One Day at a Time (2017): Season 1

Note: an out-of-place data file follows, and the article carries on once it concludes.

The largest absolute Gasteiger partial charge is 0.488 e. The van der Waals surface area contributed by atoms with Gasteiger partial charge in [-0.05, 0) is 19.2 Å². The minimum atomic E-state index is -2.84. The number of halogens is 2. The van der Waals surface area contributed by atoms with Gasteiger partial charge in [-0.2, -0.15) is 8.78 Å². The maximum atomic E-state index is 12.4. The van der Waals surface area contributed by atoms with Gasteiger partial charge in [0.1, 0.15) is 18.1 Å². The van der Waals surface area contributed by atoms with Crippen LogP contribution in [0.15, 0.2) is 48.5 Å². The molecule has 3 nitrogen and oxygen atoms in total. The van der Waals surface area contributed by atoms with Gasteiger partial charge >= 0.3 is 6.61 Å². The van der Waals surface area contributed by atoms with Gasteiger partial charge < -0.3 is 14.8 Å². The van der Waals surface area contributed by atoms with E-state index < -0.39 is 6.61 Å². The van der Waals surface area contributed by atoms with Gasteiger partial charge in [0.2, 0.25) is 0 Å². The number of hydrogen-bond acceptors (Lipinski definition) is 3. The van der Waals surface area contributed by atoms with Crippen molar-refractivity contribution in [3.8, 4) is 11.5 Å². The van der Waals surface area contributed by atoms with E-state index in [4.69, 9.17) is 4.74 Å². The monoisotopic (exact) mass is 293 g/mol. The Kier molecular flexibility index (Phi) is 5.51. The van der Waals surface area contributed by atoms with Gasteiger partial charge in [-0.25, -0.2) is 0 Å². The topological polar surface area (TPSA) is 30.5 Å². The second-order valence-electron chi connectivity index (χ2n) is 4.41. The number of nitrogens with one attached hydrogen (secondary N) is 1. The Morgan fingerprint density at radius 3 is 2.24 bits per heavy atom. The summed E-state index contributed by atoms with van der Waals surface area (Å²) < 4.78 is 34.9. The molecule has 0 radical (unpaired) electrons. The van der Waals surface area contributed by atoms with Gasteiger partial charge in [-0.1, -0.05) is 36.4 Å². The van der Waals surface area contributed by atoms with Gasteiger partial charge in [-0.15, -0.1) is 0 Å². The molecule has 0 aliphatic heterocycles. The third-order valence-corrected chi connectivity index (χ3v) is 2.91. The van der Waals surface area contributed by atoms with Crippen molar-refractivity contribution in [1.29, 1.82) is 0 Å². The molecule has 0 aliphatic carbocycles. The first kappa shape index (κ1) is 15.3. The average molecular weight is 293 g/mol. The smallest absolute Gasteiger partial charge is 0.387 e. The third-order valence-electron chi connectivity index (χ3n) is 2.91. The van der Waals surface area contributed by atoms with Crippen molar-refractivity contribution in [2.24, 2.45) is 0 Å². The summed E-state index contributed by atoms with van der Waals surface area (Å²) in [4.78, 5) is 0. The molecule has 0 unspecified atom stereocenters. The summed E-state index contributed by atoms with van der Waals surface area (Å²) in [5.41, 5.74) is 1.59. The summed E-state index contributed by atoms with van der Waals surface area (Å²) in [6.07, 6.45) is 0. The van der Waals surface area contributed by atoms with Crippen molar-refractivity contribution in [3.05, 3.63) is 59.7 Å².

one-day-at-a-time-s1Wasn’t sure what to expect from the Norman Lear reboot, One Day at a Time on Netflix. The new show continues to focus on a single mom raising two kids. This time instead of being a white family, they are Cuban-American living in Miami with their abuela. If you can get past the dopiness of the classic sit-com formula, or if that’s exactly what you need on a crashed out Friday night after a long work week, you’ll be rewarded with some incredible attention to social issues in-between the laughs and the groans. Yes, Rita Moreno’s abuela character, Lydia is a modern-day version of J.J. from Good Times. But today Lear (he’s executive producing the show in his 90’s!)  turns the stereotype on its head and uses Lydia to draw in the viewers for comedy and then even Lydia joins in on the more serious subject matter. It’s genius using this tried and true formula to dig deeper. One Day at a Time tackles immigration, racism, diversity preference, parent sex talks, sexism, veterans issues including PTSD, and even the L in LGBT! At 30 minutes per episode, the show is easily digestible, has some very funny moments and shows a lot of familial love. Justina Machado (Six Feet Under) showing off her excellent comedy chops stars as Penelope the mom with Moreno, and Isabella Gomez and Marcel Ruiz as Machado’s feisty kids. Rounding off the cast is Todd Grinnell as a modern-day Schneider, this time around incarnated as handsome and hipster with a trust fund, an amazing set of teeth, but still goofy as the original. One Day at a Time really grew on me. I have a soft spot in my heart for warm family dramas (The Fosters). Especially when they feature realistic LGBT characters. 3.5 out of 5 for the brand-new One Day at a Time from the king of comedies, Norman Lear.


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